As moms we are bombarded by so many options for everything. Every mom you know has constant decision fatigue. Can I eat this? When are we going back to the zoo? How many crackers has he eaten? When should we get the oil changed?
Sometimes I just want to answer “I don’t care.” But my husband would be confused and my kids would be hurt. But really, how long can we go on caring about everything? You can’t. I can’t. Not forever, eventually it will lead to a cycle of burnout. I’m convinced one of the main reasons we get depressed and overwhelmed as moms is that we don’t narrow down all of the options to the things we should actually care about. We need to free ourselves to narrow the scope of our caring. This is key to having the energy for the things in life that matter.
The way you narrow down all the possibilities and find the right scope for your energy is to identify your core personal values. This is a concept that has been around for awhile in life coaching where business and church leaders are working on personal development in order to maximize their capacity for leadership.
You know who needs to maximize their capacity for leadership?
As a mom you hold the key to the future. You may feel like no one sees everything you do, but your family does, and they love you for it and they need you like the earth needs the sun.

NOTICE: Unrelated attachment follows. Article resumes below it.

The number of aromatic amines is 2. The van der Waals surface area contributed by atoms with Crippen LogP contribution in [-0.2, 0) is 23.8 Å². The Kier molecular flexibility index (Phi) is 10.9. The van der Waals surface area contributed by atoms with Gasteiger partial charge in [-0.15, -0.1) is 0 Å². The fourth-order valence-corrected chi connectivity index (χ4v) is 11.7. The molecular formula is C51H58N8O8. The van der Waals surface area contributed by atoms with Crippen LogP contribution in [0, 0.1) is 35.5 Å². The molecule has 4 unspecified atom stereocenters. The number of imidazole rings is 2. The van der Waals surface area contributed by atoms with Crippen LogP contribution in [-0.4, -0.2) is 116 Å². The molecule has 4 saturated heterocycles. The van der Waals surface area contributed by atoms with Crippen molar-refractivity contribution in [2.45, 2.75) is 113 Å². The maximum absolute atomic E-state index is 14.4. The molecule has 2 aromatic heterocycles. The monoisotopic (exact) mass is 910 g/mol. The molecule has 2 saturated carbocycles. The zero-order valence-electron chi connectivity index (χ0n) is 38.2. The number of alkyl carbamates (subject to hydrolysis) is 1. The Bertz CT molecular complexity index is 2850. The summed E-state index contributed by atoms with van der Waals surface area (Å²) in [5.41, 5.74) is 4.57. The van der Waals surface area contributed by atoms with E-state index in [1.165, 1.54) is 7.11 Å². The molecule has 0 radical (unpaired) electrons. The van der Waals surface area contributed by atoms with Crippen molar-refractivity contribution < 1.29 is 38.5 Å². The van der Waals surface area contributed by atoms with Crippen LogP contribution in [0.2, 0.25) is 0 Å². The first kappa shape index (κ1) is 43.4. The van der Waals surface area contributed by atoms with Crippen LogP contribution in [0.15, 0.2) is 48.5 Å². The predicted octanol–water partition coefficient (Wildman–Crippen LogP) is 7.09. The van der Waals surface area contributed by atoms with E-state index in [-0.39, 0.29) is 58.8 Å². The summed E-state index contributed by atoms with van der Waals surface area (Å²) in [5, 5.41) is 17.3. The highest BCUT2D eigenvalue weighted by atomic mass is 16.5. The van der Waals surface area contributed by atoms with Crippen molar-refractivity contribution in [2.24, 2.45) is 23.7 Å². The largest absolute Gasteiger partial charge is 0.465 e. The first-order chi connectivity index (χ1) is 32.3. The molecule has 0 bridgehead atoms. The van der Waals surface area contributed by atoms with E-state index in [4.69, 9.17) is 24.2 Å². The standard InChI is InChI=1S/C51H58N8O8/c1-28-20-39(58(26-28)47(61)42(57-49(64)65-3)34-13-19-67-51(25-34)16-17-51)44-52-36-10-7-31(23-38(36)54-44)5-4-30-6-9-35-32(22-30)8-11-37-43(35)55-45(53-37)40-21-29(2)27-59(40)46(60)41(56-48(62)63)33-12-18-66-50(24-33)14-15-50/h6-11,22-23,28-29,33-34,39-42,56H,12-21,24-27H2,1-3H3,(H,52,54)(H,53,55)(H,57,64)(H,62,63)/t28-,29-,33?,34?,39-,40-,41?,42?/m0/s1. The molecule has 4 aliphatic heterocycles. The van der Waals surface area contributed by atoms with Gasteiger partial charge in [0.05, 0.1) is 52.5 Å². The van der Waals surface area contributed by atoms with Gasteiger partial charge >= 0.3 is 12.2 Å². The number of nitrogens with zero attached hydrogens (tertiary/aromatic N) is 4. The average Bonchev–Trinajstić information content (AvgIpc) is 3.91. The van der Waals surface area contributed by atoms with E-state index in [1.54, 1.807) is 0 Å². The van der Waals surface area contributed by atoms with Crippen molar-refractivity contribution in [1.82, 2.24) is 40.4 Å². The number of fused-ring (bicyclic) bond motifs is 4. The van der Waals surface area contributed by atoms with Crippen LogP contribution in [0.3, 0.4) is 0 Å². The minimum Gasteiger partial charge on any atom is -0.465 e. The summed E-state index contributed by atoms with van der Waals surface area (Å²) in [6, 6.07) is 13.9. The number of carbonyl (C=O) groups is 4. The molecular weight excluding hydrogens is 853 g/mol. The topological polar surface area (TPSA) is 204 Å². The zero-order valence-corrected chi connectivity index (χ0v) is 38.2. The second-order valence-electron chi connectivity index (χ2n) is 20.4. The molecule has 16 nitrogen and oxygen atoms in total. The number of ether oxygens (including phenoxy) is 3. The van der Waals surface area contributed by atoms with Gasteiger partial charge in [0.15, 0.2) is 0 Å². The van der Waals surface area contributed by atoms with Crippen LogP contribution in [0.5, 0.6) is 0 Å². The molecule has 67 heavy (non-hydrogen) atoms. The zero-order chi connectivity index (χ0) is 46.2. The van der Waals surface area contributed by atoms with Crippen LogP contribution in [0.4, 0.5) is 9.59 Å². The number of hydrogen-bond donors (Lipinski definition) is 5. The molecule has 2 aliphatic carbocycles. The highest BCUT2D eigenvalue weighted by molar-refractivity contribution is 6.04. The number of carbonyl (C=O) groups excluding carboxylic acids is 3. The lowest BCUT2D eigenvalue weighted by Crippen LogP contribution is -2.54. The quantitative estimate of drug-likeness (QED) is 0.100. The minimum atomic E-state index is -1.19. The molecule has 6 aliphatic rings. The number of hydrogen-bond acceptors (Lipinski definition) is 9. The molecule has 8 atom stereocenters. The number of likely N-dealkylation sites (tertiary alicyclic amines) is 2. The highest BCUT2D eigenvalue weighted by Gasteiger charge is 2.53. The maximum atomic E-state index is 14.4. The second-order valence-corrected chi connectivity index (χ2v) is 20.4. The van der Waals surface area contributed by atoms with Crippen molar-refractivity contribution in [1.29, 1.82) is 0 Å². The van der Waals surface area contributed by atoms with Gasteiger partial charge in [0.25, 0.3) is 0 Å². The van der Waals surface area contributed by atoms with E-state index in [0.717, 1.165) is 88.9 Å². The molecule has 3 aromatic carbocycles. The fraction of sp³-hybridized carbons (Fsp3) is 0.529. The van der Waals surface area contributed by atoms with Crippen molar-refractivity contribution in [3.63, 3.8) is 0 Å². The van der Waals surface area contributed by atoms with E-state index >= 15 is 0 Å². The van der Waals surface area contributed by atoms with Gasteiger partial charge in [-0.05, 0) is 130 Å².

Where you are now
As moms living in the 21st century, we are constantly inundated with information. Which magazines and books should you read, which websites and stores should you buy from, which friends should you schedule playdates or MNOs (mom night outs) with? When you have a few minutes on your phone, which social media sites do you use and whose lives should you catch up on? Which news outlets or blogs will you read?
You need a filter.
We are blessed with a million opportunities, but without a filter the potential choices become a burden. When you identify your core personal values, they become that filter and will guide you in how to use your time, money, and mental and emotional energy.
We desperately long to be good moms, but we’re not sure what that means so we try to live up to everyone’s definition. When you discover your core values, then you know what it looks like for you to be the mom that you were meant to be, and you can receive new information with confidence through that filter, looking for tools that will empower you, and rejecting messages about what a successful mom looks like, when they don’t fit you.
Here are 6 amazing benefits of having identified your core personal values
1. You know how to prioritize your time and commitments
Once you’ve clarified your core personal values, discussed them with your husband, and established them as foundational truths for your family, decisions about time commitments become much easier, even fun, conversations.